Heartburn is the main symptom of the most common upper gastrointestinal problem – acid reflux, or gastroesophageal reflux disease (GERD) as it medically known. GERD affects between 25% to 40% of Americans and about 10% suffer with symptoms daily. While we all know the typical symptoms like heartburn and nausea, many people do not realize that acid reflux also affects sleep. In fact acid reflux may occur for many of the same reasons that affect sleep. It can be a vicious cycle that leads to long term sleeping problems despite the use of strong prescription sleeping pills.
Acid Reflux and Insomnia
Acid reflux and insomnia are two separate conditions, that are closely related in many people. It is important to understand each condition on its own before looking at the association.
Acid reflux or gastroesophageal reflux disease (GERD), is a condition where the stomach acid rises up into the food pipe (esophagus). While the stomach can handle this corrosive acid, the esophagus can not. As a result the acid irritates the inner lining. It is this irritation that causes the symptom of heartburn – a burning chest pain. Sometimes the pain is not as obvious and just feels like a mild chest discomfort or gnawing type of ache.
Insomnia is a broad term to describe a number of sleeping problems. In any of these problems, the person either is unable to fall asleep or remain asleep for sufficient periods of time to awake refreshed. It may also include excessive sleepiness during the day. The causes of insomnia can be diverse. Every person at some point or the other will have sleeping problems for periods of time. It is usually short lived but some people experience these sleeping problems on an ongoing basis.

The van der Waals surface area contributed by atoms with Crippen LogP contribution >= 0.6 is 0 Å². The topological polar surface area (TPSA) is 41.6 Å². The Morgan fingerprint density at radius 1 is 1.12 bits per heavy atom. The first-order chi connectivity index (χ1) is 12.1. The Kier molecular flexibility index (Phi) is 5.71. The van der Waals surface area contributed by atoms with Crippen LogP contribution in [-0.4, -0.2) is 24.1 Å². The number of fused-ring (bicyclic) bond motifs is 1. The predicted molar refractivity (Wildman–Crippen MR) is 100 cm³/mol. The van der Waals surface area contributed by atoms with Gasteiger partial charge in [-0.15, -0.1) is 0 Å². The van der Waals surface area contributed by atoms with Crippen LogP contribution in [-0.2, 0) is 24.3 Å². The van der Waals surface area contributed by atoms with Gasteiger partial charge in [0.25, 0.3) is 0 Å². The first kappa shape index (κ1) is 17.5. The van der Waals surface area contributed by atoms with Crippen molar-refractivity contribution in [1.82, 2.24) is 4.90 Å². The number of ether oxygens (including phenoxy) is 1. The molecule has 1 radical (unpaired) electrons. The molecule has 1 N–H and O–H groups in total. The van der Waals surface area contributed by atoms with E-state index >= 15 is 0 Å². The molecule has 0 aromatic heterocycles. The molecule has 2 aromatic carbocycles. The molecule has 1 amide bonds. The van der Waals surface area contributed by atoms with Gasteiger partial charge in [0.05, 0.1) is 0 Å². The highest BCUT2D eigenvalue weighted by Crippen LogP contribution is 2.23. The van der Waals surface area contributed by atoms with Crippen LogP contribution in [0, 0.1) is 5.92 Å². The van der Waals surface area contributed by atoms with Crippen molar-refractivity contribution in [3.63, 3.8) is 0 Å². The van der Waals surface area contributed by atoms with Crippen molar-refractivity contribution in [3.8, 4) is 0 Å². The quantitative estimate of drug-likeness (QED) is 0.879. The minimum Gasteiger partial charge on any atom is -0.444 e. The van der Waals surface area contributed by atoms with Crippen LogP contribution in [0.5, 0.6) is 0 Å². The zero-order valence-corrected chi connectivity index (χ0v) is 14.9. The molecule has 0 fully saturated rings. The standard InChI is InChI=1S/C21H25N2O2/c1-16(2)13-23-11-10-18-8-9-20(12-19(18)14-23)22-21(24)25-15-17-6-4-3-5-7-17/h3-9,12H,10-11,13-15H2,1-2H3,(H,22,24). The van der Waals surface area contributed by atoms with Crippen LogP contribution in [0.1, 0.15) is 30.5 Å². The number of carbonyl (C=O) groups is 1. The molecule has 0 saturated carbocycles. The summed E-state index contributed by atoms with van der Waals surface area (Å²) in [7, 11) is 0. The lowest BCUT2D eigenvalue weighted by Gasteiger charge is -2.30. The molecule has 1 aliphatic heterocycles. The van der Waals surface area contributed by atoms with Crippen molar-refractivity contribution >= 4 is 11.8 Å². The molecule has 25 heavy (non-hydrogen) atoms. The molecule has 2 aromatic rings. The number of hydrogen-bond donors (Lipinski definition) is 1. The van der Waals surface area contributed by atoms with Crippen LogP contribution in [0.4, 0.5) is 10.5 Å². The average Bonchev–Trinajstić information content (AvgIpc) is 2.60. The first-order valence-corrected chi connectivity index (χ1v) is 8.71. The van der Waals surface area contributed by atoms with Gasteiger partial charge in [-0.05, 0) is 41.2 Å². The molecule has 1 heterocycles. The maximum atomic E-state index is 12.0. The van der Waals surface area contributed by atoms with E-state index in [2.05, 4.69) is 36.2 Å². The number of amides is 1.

Many instances of insomnia are linked to psychogenic factors like psychological stress (work, money, relationship problems) but acid reflux is often overlooked as one of the significant causes of insomnia.
Reasons for Heartburn and Difficulty Sleeping
Acid reflux, which causes heartburn, may arise for different reasons than insomnia. However, psychological stress is one common cause of both acid reflux and insomnia.
In acid reflux, the lower esophageal sphincter (LES) fails to prevent backflow of stomach acid. The LES is a circular band of muscles that keep the lower portion of the esophagus closed except when food has to pass through. By staying closed, the LES can ensure that stomach acid does not flow up into the esophagus and irritate it.
But people who suffer with GERD often have failure of the LES to work efficiently. This failure can be acute or chronic. Overeating, alcohol and caffeine, chocolate, certain foods or strenuous physical activity after eating are some of the reasons for acid reflux, and therefore heartburn. People with chronic GERD have a weakening of this LES that is due to more permanent factors.
How heartburn affects sleep?
Heartburn can affect a person’s quality of life in several ways. Sleep is just one aspect. Sleep is easily disturbed by pain or discomfort and this is how heartburn can lead to insomnia. Unfortunately it is not always obvious. Many people do not even realize that they have acid reflux, or that heartburn is affecting their sleep.